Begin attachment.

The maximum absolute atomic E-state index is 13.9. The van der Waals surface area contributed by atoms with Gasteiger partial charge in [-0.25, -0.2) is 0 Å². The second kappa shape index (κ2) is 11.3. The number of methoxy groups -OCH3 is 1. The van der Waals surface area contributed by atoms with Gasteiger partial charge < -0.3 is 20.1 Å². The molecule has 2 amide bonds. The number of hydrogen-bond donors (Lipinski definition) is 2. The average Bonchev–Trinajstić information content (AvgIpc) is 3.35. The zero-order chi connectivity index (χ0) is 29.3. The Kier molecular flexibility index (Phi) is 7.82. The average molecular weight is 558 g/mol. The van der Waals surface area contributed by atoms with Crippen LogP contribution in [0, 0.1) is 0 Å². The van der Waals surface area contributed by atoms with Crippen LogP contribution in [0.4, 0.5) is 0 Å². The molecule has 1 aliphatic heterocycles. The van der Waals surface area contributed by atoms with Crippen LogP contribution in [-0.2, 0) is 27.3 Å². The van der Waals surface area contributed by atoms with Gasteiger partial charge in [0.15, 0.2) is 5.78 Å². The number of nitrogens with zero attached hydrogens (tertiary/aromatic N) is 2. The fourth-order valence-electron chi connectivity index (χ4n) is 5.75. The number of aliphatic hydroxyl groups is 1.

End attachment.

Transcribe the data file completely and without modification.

The maximum absolute atomic E-state index is 13.9. The van der Waals surface area contributed by atoms with Gasteiger partial charge in [-0.25, -0.2) is 0 Å². The second kappa shape index (κ2) is 11.3. The number of methoxy groups -OCH3 is 1. The van der Waals surface area contributed by atoms with Gasteiger partial charge < -0.3 is 20.1 Å². The molecule has 2 amide bonds. The number of hydrogen-bond donors (Lipinski definition) is 2. The average Bonchev–Trinajstić information content (AvgIpc) is 3.35. The zero-order chi connectivity index (χ0) is 29.3. The Kier molecular flexibility index (Phi) is 7.82. The average molecular weight is 558 g/mol. The van der Waals surface area contributed by atoms with Crippen LogP contribution in [0, 0.1) is 0 Å². The van der Waals surface area contributed by atoms with Crippen LogP contribution in [0.4, 0.5) is 0 Å². The molecule has 1 aliphatic heterocycles. The van der Waals surface area contributed by atoms with Crippen LogP contribution in [-0.2, 0) is 27.3 Å². The van der Waals surface area contributed by atoms with Gasteiger partial charge in [0.15, 0.2) is 5.78 Å². The number of nitrogens with zero attached hydrogens (tertiary/aromatic N) is 2. The fourth-order valence-electron chi connectivity index (χ4n) is 5.75. The number of aliphatic hydroxyl groups is 1.